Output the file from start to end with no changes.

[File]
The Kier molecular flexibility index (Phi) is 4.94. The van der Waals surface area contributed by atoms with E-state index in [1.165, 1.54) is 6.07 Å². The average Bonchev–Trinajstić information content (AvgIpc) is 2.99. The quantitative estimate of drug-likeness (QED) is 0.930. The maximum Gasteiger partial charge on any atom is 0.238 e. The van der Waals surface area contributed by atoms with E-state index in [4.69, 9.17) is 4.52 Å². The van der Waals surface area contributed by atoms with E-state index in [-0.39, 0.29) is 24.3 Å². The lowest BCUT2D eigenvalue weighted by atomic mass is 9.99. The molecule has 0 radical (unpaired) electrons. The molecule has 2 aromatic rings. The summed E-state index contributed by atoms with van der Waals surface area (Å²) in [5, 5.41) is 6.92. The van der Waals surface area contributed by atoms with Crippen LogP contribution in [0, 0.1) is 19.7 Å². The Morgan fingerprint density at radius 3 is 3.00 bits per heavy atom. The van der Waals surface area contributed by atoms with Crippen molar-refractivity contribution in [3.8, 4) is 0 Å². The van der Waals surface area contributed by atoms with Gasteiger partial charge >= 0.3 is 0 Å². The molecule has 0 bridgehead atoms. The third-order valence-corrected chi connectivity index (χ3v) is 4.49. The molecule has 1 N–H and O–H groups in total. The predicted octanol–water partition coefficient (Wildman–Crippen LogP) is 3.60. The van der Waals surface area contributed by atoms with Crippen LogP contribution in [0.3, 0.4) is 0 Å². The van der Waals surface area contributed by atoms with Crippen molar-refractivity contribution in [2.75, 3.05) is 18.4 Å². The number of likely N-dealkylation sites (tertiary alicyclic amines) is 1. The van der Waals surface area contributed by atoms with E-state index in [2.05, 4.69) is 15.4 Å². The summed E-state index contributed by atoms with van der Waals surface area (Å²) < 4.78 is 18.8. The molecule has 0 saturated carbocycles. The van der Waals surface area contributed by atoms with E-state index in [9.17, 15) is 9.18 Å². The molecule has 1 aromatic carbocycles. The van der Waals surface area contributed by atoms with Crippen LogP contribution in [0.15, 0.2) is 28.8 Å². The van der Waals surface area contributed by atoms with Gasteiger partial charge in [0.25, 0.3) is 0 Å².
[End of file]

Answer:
The Kier molecular flexibility index (Phi) is 4.94. The van der Waals surface area contributed by atoms with E-state index in [1.165, 1.54) is 6.07 Å². The average Bonchev–Trinajstić information content (AvgIpc) is 2.99. The quantitative estimate of drug-likeness (QED) is 0.930. The maximum Gasteiger partial charge on any atom is 0.238 e. The van der Waals surface area contributed by atoms with E-state index in [4.69, 9.17) is 4.52 Å². The van der Waals surface area contributed by atoms with E-state index in [-0.39, 0.29) is 24.3 Å². The lowest BCUT2D eigenvalue weighted by atomic mass is 9.99. The molecule has 0 radical (unpaired) electrons. The molecule has 2 aromatic rings. The summed E-state index contributed by atoms with van der Waals surface area (Å²) in [5, 5.41) is 6.92. The van der Waals surface area contributed by atoms with Crippen LogP contribution in [0, 0.1) is 19.7 Å². The Morgan fingerprint density at radius 3 is 3.00 bits per heavy atom. The van der Waals surface area contributed by atoms with Crippen molar-refractivity contribution in [3.8, 4) is 0 Å². The van der Waals surface area contributed by atoms with Gasteiger partial charge >= 0.3 is 0 Å². The molecule has 0 bridgehead atoms. The third-order valence-corrected chi connectivity index (χ3v) is 4.49. The molecule has 1 N–H and O–H groups in total. The predicted octanol–water partition coefficient (Wildman–Crippen LogP) is 3.60. The van der Waals surface area contributed by atoms with Crippen LogP contribution in [0.3, 0.4) is 0 Å². The van der Waals surface area contributed by atoms with Crippen molar-refractivity contribution in [2.75, 3.05) is 18.4 Å². The number of likely N-dealkylation sites (tertiary alicyclic amines) is 1. The van der Waals surface area contributed by atoms with E-state index in [2.05, 4.69) is 15.4 Å². The summed E-state index contributed by atoms with van der Waals surface area (Å²) < 4.78 is 18.8. The molecule has 0 saturated carbocycles. The van der Waals surface area contributed by atoms with E-state index in [9.17, 15) is 9.18 Å². The molecule has 1 aromatic carbocycles. The van der Waals surface area contributed by atoms with Crippen LogP contribution in [0.15, 0.2) is 28.8 Å². The van der Waals surface area contributed by atoms with Gasteiger partial charge in [0.25, 0.3) is 0 Å².